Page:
SANTIAGO, Sept 6 (Reuters) - Chile's central bank on Wednesday lowered the top end of its estimate for the country's economic performance in 2023, saying it now forecasts gross domestic product (GDP) to show no growth in the most optimistic scenario.
The monetary authority previously expected an economic expansion of as much as 0.25% this year. It maintained the lower end of its GDP forecast at a contraction of 0.5%.
The lowered estimate accounts for the impact of operational issues that have hit mining production in Chile, the world's largest copper producer, in recent months, the central bank said.
Non-mining activity is expected to show growth by the end of the year, the monetary authority added.
The South American country's economy should rebound by next year however, the central bank said, with GDP growth expected between 1.25% and 2.25%.
Chile's central bank has fought to contain inflation, and on Tuesday cut its benchmark interest rate by 75 basis points to 9.5% as price pressures have eased more quickly than expected.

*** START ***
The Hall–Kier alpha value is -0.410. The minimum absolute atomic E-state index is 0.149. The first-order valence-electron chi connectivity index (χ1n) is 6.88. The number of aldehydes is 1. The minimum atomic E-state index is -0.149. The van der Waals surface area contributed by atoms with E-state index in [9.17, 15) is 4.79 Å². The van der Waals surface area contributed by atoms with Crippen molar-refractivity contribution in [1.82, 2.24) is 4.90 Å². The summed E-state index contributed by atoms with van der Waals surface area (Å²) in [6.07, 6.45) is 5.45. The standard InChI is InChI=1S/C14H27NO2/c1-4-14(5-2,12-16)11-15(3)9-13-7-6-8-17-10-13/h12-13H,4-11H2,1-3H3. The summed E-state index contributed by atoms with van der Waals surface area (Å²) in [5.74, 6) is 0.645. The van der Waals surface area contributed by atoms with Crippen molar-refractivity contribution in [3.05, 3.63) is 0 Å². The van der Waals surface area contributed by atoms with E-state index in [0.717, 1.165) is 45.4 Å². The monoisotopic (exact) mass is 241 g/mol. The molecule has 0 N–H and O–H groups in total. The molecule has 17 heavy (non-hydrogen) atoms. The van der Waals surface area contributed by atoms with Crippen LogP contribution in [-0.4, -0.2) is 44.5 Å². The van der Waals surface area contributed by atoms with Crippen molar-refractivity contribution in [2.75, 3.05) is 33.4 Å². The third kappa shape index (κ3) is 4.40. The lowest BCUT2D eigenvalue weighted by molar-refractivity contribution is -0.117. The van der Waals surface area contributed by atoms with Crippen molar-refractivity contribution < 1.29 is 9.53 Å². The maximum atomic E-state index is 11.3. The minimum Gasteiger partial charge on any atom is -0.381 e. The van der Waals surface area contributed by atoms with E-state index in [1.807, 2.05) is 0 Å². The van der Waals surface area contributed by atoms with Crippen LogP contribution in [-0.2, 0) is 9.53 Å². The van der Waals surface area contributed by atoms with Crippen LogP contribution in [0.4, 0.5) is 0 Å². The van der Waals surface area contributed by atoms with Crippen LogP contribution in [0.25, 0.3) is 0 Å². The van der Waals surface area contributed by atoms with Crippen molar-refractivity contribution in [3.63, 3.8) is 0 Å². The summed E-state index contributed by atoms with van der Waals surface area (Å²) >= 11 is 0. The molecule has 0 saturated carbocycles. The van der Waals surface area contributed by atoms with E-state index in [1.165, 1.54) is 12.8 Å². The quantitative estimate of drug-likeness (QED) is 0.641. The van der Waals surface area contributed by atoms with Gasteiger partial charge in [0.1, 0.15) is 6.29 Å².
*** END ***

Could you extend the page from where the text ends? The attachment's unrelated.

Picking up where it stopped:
The central bank expects cuts to continue, it said on Wednesday, closing the year with a benchmark interest rate between 7.75% and 8%.
Annual inflation in Chile slowed to 6.5% in July and is expected to fall to 4.3% by the end of the year, the bank said.
It is forecast to come down to the target of 3% in the second half of 2024, it added, taking into account the slowdown in recent months, the peso's depreciation and high fuel prices internationally.
However, "the external scenario continues to be marked by high uncertainty," the monetary authority warned.
Investment defined as gross fixed capital formation (GFCF) remains poor in Chile, particularly in the construction sector, said the central bank, which forecasts GFCF to contract 1.2% this year and 0.6% next year.
By 2025, GFCF is expected to resume growth as domestic financial conditions ease, the central bank said.
The bank also maintained its price estimates for copper, which is projected to close out the year at $3.85/lb and drop to $3.70/lb in 2024.
Reporting by Fabian Andres Cambero; Writing by Gabriel Araujo and Kylie Madry; Editing by Emelia Sithole-Matarise